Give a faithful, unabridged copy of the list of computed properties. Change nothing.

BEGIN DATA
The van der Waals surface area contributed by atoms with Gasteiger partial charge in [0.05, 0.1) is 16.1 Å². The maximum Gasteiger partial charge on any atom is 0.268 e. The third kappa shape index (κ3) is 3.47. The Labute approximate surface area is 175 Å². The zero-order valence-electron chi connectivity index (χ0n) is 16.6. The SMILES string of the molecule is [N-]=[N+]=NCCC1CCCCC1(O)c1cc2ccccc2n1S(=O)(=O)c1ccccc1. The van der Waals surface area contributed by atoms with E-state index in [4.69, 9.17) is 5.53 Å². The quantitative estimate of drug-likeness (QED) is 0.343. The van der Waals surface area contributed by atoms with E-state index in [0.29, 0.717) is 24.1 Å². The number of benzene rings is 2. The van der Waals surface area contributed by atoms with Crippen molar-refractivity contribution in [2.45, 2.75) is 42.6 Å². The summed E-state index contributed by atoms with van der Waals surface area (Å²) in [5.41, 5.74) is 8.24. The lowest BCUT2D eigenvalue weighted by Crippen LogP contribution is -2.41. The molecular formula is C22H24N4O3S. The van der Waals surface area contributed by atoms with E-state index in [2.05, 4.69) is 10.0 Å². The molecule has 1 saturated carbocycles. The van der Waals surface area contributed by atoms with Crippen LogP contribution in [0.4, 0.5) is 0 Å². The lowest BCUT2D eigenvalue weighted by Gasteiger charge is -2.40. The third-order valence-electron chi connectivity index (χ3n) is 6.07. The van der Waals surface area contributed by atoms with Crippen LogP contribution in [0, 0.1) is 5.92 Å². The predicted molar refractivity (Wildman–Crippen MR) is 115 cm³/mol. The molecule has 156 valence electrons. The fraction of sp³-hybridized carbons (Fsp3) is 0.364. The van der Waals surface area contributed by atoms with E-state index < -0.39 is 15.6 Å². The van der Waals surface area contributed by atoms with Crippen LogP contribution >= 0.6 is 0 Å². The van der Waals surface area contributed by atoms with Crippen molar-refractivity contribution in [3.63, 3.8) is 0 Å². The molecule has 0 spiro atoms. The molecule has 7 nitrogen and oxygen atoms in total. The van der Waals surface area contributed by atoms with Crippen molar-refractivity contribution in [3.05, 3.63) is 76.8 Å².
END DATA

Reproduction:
The van der Waals surface area contributed by atoms with Gasteiger partial charge in [0.05, 0.1) is 16.1 Å². The maximum Gasteiger partial charge on any atom is 0.268 e. The third kappa shape index (κ3) is 3.47. The Labute approximate surface area is 175 Å². The zero-order valence-electron chi connectivity index (χ0n) is 16.6. The SMILES string of the molecule is [N-]=[N+]=NCCC1CCCCC1(O)c1cc2ccccc2n1S(=O)(=O)c1ccccc1. The van der Waals surface area contributed by atoms with E-state index in [4.69, 9.17) is 5.53 Å². The quantitative estimate of drug-likeness (QED) is 0.343. The van der Waals surface area contributed by atoms with E-state index in [0.29, 0.717) is 24.1 Å². The number of benzene rings is 2. The van der Waals surface area contributed by atoms with Crippen molar-refractivity contribution in [2.45, 2.75) is 42.6 Å². The summed E-state index contributed by atoms with van der Waals surface area (Å²) in [5.41, 5.74) is 8.24. The lowest BCUT2D eigenvalue weighted by Crippen LogP contribution is -2.41. The molecular formula is C22H24N4O3S. The van der Waals surface area contributed by atoms with E-state index in [2.05, 4.69) is 10.0 Å². The molecule has 1 saturated carbocycles. The van der Waals surface area contributed by atoms with Crippen LogP contribution in [0.4, 0.5) is 0 Å². The lowest BCUT2D eigenvalue weighted by Gasteiger charge is -2.40. The third-order valence-electron chi connectivity index (χ3n) is 6.07. The van der Waals surface area contributed by atoms with Crippen LogP contribution in [0, 0.1) is 5.92 Å². The predicted molar refractivity (Wildman–Crippen MR) is 115 cm³/mol. The molecule has 156 valence electrons. The fraction of sp³-hybridized carbons (Fsp3) is 0.364. The van der Waals surface area contributed by atoms with E-state index < -0.39 is 15.6 Å². The van der Waals surface area contributed by atoms with Crippen LogP contribution >= 0.6 is 0 Å². The van der Waals surface area contributed by atoms with Crippen molar-refractivity contribution in [3.63, 3.8) is 0 Å². The molecule has 0 spiro atoms. The molecule has 7 nitrogen and oxygen atoms in total. The van der Waals surface area contributed by atoms with Crippen molar-refractivity contribution in [3.05, 3.63) is 76.8 Å².